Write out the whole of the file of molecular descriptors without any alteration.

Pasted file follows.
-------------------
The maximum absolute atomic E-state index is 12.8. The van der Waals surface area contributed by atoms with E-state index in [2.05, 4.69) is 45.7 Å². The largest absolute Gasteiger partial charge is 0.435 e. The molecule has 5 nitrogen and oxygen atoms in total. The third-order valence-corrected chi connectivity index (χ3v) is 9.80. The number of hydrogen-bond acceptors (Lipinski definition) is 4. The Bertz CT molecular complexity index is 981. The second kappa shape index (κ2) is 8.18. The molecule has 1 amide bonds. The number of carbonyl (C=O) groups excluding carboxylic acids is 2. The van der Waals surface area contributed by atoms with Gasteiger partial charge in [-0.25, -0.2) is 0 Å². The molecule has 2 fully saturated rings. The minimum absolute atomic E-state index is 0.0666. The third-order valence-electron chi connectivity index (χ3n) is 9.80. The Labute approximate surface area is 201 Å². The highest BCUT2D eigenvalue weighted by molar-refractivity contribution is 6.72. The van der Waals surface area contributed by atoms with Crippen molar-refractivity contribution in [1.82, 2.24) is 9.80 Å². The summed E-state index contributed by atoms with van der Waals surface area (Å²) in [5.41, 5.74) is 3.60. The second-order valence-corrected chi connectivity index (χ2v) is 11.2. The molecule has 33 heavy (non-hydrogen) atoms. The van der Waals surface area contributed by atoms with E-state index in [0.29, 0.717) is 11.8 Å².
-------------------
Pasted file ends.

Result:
The maximum absolute atomic E-state index is 12.8. The van der Waals surface area contributed by atoms with E-state index in [2.05, 4.69) is 45.7 Å². The largest absolute Gasteiger partial charge is 0.435 e. The molecule has 5 nitrogen and oxygen atoms in total. The third-order valence-corrected chi connectivity index (χ3v) is 9.80. The number of hydrogen-bond acceptors (Lipinski definition) is 4. The Bertz CT molecular complexity index is 981. The second kappa shape index (κ2) is 8.18. The molecule has 1 amide bonds. The number of carbonyl (C=O) groups excluding carboxylic acids is 2. The van der Waals surface area contributed by atoms with Gasteiger partial charge in [-0.25, -0.2) is 0 Å². The molecule has 2 fully saturated rings. The minimum absolute atomic E-state index is 0.0666. The third-order valence-electron chi connectivity index (χ3n) is 9.80. The Labute approximate surface area is 201 Å². The highest BCUT2D eigenvalue weighted by molar-refractivity contribution is 6.72. The van der Waals surface area contributed by atoms with Crippen molar-refractivity contribution in [1.82, 2.24) is 9.80 Å². The summed E-state index contributed by atoms with van der Waals surface area (Å²) in [5.41, 5.74) is 3.60. The second-order valence-corrected chi connectivity index (χ2v) is 11.2. The molecule has 33 heavy (non-hydrogen) atoms. The van der Waals surface area contributed by atoms with E-state index in [0.29, 0.717) is 11.8 Å².